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be regarded as the constrained one, since the response is to be diminished by a constraint.
The justification of this view does not seern difficult. The gas may be supposed to be confined in a cylinder under a piston, and the walls of the cylinder may be taken to be so massive as to control the temperature of the gas when undergoing slow alterations of volume. The necessary interchanges of heat take place of themselves, and the condition is one of freedom from constraint. We pass to the adiabatic condition by preventing this accommodation. The How of heat may be stopped by the introduction of a nonconducting layer or in any other way, and the operation has the character of a constraint. Since the motion of heat in a conductor is due to differences of temperature, the former is assimilated to the displacement and the latter to the force of the purely mechanical problem. The same conclusion follows from a consideration of the thermodynamic potential.
Instead of a gas we may take a vapour in contact with liquid, say steam in contact with water. The pressure is now a function of temperature only, so that if the pressure is increased while the temperature remains unchanged, the whole of the steam is condensed, and the volume is greatly reduced. If by a constraint the outward passage of heat is prevented, the temperature rises and the reduction of volume soon ceases, in accordance with the principle.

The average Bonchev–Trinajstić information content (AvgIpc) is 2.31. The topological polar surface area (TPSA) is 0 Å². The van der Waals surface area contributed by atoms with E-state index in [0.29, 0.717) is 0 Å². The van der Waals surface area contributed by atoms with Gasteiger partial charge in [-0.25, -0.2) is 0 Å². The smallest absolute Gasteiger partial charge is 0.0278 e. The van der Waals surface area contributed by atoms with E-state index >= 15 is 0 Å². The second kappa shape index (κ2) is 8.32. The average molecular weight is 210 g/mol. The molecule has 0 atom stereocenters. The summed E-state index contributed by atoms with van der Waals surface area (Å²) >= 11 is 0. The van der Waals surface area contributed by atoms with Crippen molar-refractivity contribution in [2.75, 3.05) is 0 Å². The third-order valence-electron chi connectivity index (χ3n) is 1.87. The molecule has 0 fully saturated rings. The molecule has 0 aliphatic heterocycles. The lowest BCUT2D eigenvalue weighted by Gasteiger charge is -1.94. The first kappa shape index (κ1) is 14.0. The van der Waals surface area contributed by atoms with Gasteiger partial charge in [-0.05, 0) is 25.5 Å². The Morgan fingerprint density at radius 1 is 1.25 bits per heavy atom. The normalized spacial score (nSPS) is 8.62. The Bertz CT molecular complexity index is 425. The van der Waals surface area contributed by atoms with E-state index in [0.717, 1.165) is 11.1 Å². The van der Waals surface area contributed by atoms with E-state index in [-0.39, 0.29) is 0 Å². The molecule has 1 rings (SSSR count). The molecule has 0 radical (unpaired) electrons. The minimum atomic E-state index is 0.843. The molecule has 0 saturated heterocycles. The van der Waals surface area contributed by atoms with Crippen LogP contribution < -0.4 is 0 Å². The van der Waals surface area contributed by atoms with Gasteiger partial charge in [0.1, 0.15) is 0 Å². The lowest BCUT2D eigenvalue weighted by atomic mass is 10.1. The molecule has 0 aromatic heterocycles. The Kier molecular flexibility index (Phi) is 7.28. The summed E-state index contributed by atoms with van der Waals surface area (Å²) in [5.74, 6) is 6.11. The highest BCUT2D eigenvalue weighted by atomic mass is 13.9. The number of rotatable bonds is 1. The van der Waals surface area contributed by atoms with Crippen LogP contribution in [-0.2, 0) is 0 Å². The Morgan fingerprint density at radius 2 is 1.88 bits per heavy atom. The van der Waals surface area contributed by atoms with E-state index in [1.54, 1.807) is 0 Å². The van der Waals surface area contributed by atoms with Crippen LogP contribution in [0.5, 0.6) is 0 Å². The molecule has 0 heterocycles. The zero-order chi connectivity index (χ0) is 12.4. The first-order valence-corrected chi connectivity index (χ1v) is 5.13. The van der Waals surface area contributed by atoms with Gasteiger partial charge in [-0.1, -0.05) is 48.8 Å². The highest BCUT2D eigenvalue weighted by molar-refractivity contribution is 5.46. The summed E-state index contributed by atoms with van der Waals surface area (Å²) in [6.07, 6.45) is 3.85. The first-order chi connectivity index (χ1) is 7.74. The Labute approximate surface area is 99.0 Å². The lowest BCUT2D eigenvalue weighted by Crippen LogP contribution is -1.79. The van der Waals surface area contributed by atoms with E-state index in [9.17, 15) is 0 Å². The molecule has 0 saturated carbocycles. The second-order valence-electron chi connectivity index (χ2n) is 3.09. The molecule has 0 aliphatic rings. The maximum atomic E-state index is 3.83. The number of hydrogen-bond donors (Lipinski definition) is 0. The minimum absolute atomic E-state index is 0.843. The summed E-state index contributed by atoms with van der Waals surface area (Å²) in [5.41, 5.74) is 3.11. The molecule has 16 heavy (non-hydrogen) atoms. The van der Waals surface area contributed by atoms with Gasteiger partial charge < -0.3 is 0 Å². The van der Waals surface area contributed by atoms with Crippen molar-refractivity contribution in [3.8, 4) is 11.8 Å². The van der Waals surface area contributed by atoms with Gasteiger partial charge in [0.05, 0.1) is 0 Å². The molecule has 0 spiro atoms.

Or again, we may suppose that the temperature is raised by a given amount, in the first case under constant pressure (no constraint), or, secondly, under constant volume, namely, with constraint. The passage of heat is less in the secorid case.
Electrostatic problems, governed by a potential energy function, are seen to be included under those of ordinary mechanics. Imagine two conductors, near enough to influence one another, of which the first can be connected with a battery (the other pole of which is earthed), whilst the second can be connected directly to earth. In the first case (of no constraint), the second conductor is earthed, and a certain charge enters the first conductor as the result of the battery contact. In the second case, the earth connexion of the second conductor is broken before battery contact is made. The breaking of this contact introduces a constraint, and the charge on the first conductor is reduced. In all such problems potential corresponds with force and charge corresponds with displacement.
In problems relating to steady electric currents maintained against resistance, the dissipation function takes the place of the energy function. If an electromotive force act on any branch of a network of conductors, it gt-nerates less current, and accordingly does less work, when an interruption occurs, as by breaking a contact in any part of the system.f gelatine, scarcely thicker than thick paper, should be able to tear out fragments of-solid glass, but there is no doubt of the fact.